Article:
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Old 11-21-17, 11:48 AM
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Thin set question

So I've been looking at this thing for a bit and thinking on it: I think I'm going to press on with what I've already got. The shower pan is NOT level...it at least has a slope down to the drain. It's not the same all the way around, but it is at least all the way around. There is one side in particular (the east side) that is closer to level than the other three. What I would like to do is lay the tile thin set a tad thicker in that area to try and "artificially" build a tad more slope in to the shower drain. I'm not talking crazy - like trying to put down 1/2 inch thick of thin set - but maybe like 1/4 inch on that flatter side. I've read and read and it seems there is at least SOME merit in that direction of thinking. Any glaring holes in my plan??

And again...thanks to all the responders! I sure appreciate it.
HAPPY THANKSGIVING
Brett - Georgia
 
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Old 11-21-17, 02:31 PM
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Will the tile on the 1/2" side be even where it meets the 1/4" side?
 
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Old 11-21-17, 06:00 PM
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I think so. It's all one surface. It is decently smooth across the whole span.
 
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Old 11-21-17, 06:25 PM
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You can do what you want on the top side to make those tiles behave like you wish. My concern is the lack of a pre-slope. While you make think that tile will e impervious to water and will flow toward the drain, The failure will be in the water setting under the tile degrading the bed that you set it in, which you already have noted as marginal based on too much water being used.Tile, grout and thinset are not waterproof, Gonna punt on this one if you move forward, can not give my seal of approval.
 
  #12  
Old 11-24-17, 06:27 AM
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OK...I hear ya, czizzi. And you're right, of course. So I'm going to tear it all out and start over. Marq1, I like that product....ESPECIALLY the foam pan portion. What I'd like to do is bust out the pan, cut (CUT) out the Oatey PVC liner and leave the backer board up in place. I'm trying to avoid having to tear out the backer board if I can. (It took me a long time to cut that stuff and place it. [Although, it'd probably go faster now that I know a little bit more how to do it.]) I also would like to try and avoid busting out the concrete I poured around the PVC waste line at the bottom of the shower. Based on my research, the Kerdi shower pan system requires a non-standard drain installation to make it work. (Seems like there's always some sort of inconvenience to deal with.) If I could go back in time I would simply just go KERDI all the way. But since I'm in the middle of this thing I'm hoping there's a way to simply re-do the bottom of the shower - the pan - and not have to go all the way back up the walls 6-12" and reinstall a fresh PVC liner (those things are $50 BTW). Anyone have any suggestions? Or...should I just bite the proverbial bullet, rip it all out, and start over? Again: My goal is just to be able to re work the pan only. No backer board de-construction and reconstruction and no busting out of concrete around the standard 2" PVC waste line on the slab.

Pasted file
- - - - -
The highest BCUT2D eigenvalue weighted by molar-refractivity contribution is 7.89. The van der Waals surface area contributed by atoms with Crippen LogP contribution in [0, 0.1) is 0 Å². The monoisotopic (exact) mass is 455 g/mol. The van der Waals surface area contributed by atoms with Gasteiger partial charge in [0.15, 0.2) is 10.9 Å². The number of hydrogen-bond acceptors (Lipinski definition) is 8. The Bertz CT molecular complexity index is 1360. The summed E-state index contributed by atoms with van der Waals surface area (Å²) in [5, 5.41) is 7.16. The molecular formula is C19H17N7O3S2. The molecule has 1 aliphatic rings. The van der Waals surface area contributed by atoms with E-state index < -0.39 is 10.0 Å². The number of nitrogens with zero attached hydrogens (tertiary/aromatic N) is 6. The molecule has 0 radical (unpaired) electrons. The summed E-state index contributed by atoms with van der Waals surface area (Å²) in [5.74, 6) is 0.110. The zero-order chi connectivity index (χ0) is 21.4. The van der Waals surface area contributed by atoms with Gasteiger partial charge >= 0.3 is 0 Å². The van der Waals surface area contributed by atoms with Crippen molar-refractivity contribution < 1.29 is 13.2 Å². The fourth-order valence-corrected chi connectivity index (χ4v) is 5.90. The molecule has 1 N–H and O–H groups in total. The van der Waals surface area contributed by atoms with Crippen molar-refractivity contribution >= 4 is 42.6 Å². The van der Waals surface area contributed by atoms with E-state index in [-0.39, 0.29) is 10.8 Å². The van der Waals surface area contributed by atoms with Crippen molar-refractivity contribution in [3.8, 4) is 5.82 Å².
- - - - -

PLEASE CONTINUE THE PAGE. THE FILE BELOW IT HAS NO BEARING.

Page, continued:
#13  
Old 11-24-17, 10:00 AM
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Nevermind...

You know what....never mind. I think this is just one of those things you have to go through to learn the right way to do things. I'll poke around HD and Lowe's and look at the KERDI shower pan. You can cut those to fit, plus they're pre-sloped. It'll be a bit of cost to get the KERDI Drain ($100 ish), but that route ought to work. If I don't think that's something I can do I'll remove the backer boards and re install a new PVC liner on top of a pre-slope bed I'll build from scratch. Old school. It'll get done....somehow. Thanks again, y'all.
 
  #14  
Old 11-24-17, 03:45 PM
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Ned, if you can't find a pan there, take a look at E L Mustee. You can't order directly from them but they will talk to you on the phone. They are very patient & helpful.